By now unless you’ve been hiding under a rock most of us know eating too much sugar isn’t good for us and that overdoing the sweet stuff has been linked to obesity, Type 2 diabetes, metabolic disease, fatty liver and other chronic health conditions. The SACN Report found that high intakes of sugar were associated with greater risk of tooth decay and obesity. Sugary drinks were shown to increase Body Mass Index (BMI) in teenagers – this age group tends to consume the highest volume of sugary drinks. Some research suggests that having too much sugar in the form of sugar-sweetened beverages increases the risk of type 2 diabetes.
Sugar has absolutely no nutritional benefit and that's why it is regularly termed as 'empty' calories as it is literally just pure energy - there are no vitamins or minerals in it. Large amounts of sugar have been linked with raised levels of insulin, which increase the risk of diabetes. The excess sugar in the British diet is a huge factor the UK's enormous rise in obesity. The body also turns surplus sugar into fat and stores it around the vital organs, placing us at risk of liver and heart disease. Sugar isn’t great for teeth because it provides the perfect breeding ground for harmful bacteria in the mouth.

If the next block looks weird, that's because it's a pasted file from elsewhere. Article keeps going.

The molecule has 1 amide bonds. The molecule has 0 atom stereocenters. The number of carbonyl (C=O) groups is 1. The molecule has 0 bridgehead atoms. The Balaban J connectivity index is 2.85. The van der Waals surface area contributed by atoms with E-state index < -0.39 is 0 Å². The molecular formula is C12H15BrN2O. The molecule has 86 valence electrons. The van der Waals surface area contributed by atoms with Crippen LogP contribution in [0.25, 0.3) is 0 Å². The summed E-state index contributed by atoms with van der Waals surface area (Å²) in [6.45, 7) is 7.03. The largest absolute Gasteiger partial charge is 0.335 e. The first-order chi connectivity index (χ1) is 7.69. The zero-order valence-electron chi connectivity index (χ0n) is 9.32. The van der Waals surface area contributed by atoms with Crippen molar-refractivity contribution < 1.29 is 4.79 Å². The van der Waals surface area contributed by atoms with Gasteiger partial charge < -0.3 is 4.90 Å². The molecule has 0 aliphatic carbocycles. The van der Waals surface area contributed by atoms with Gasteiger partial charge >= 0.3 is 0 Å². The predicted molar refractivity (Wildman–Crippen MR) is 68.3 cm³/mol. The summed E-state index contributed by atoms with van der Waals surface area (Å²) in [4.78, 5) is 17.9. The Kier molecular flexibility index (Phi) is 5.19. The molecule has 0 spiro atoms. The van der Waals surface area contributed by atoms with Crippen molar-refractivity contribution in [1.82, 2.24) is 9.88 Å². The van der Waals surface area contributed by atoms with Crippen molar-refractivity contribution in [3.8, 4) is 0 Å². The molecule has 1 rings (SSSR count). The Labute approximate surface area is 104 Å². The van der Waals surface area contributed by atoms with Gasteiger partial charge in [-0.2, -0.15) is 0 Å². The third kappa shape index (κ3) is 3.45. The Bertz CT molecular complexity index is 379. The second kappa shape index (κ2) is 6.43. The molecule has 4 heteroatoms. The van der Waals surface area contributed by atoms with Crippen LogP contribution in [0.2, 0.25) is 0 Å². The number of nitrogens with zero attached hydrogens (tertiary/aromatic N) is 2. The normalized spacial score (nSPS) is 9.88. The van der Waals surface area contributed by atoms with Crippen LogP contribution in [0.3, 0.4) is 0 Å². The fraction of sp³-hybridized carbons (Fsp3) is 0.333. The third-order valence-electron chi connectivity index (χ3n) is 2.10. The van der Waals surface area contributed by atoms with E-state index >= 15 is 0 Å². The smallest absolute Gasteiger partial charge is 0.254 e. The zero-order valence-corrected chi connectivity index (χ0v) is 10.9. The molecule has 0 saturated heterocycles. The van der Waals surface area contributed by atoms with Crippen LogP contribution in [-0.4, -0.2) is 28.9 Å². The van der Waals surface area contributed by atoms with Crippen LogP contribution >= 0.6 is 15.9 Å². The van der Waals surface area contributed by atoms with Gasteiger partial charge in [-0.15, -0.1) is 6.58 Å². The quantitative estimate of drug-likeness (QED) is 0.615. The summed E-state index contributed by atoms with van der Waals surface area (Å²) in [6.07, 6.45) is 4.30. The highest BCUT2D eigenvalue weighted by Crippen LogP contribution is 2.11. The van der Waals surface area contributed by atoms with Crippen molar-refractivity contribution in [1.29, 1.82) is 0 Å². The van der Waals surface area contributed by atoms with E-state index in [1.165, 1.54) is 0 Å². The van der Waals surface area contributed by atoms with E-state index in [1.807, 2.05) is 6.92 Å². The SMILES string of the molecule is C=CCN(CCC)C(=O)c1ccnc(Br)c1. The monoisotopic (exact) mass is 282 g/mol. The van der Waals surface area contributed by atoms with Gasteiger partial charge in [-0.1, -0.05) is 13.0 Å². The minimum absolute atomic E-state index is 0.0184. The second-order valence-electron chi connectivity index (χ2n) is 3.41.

However knowing all of this and that we need to cut down our sugar intake doesn’t necessarily make it any easier – for many people reducing their sugar intake isn’t that simple and they find it incredibly difficult to give up the sweet stuff For whatever reason though, most of us still find it hard to resist sugary foods such as sweets cakes, biscuits, sugary drinks and snacks.